How to get to Tranquil Bay

The only way to access Tranquil Bay is via expedition cruise ship. Sadly, once you are here, you can’t even go swimming as this entire area is home to saltwater crocodiles that would think nothing of gobbling you up for lunch.

I recently enjoyed a cruise along this coastline, between Broome and Darwin, with Australian wilderness expedition experts Aurora Expeditions.

The jagged gorges we cruised along were carved by ancient freshwater river systems flooded after the end of the last ice age. The rocks are more than 400 million years old.

Today, the Kimberley is the most geologically stable region on earth, yet we saw massive sandstone an...

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Photo Friday: Icy Bay in Alaska

Icy Bay in Southeast Alaska

I took this image for Photo Friday at Icy Bay, which is a remarkable landscape in Southeastern Alaska that is rarely visited because it is so inaccessible and remote.

I was lucky to fly there in a tiny three person Super Cub plane, courtesy of Ultima Thule Lodge, which is located deep inside Wrangell St. Elias National Park. We flew across the Bagley Ice Field, which is the largest non-polar ice field in North America and then flew out over Icy Bay to see hundreds of seals sunbaking on the small icebergs that dotted the bay.

Several glaciers spewed into the icy water from the ice field and their jagged blue cliff faces extended more than three kilometers across the bay. The landscape was eerily silent, except for the cries of a few large birds. That was until a chunk of ice, the size of a city skyscraper, broke off the glacier and crashed into the bay with the sound of an enormous explosion. Sensational.

If you would like to read more about my adventures in the world’s largest protect...

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Travel Gadget Review: 4-port adaptor to charge USB appliances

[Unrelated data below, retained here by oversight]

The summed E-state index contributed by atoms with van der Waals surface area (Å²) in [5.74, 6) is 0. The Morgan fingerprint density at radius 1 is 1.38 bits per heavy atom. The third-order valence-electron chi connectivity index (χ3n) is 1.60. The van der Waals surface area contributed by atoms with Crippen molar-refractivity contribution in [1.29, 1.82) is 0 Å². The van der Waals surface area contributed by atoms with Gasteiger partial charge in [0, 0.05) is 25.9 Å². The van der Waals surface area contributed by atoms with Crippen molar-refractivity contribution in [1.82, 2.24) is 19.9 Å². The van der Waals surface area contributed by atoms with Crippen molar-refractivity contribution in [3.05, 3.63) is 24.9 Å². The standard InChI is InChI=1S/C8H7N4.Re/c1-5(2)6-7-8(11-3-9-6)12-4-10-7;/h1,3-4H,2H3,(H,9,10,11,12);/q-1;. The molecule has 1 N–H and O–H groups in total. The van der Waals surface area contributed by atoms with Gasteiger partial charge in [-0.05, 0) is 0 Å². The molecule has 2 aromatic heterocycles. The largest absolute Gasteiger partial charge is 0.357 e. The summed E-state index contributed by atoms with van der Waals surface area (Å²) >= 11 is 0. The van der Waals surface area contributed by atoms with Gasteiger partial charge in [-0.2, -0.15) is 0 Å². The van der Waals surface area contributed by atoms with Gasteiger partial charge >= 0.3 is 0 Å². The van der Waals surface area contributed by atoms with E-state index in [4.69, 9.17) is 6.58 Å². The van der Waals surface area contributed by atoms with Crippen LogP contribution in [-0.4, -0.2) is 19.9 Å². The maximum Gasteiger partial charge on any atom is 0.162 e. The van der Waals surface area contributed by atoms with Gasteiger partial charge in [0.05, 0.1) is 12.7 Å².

USB hub + 4 makes charging at home and on the road a breeze

This ingenious  Korjo 4 port USB Adaptor is a very clever product to make charging all your USB based appliances very simple both at home and on your world travels. No more lugging all your chargers when you are on the road or having them plugged into rooms all around the house. You just plug all your cables into this really convenient USB hub.

Four-Port Adaptor Special features:

  • It is compatible with any USB charged product such as mobile phones, tablets, digital cameras, music players, GPS units, games consoles and any other items that use USB based Korjo's USB Hubcharging systems.
  • It has the ability to connect up to 4 USB devices directly to a mains socket
  • Its interchangeable plugs enable use in Australia, the European Union, United Kingdom, USA, and Japan. Basically it works in 99% of countries around the world.
  • It has an automatic voltage range between 100 and 240 volts.
  • Its output is 2.1A Max (unlike most 0...
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Photo Friday: Ghost gum in the Red Centre’s King Canyon

Ghost gum in the Red Centre's King's Canyon

Ghost gum in the Red Centre’s King’s Canyon


I took this picture during the spectacular six-kilometer Kings Canyon Rim Walk, which is one of Australia’s great day walks.The pure white trunk of the ghost gum makes such a remarkable contrast against the rugged sandstone rocks.

Located in the Watarrka National Park, 300 kilometer’s northeast of Uluru, the landscape is defined by rugged red sandstone ranges and gorges that were laid 440 million years ago at about the same time that first life on land appeared. At its heart Kings Canyon sports spectacular 270-metre sandstone walls, sculpted by the elements, which rise up to a plateau of rocky domes.

Kings Canyon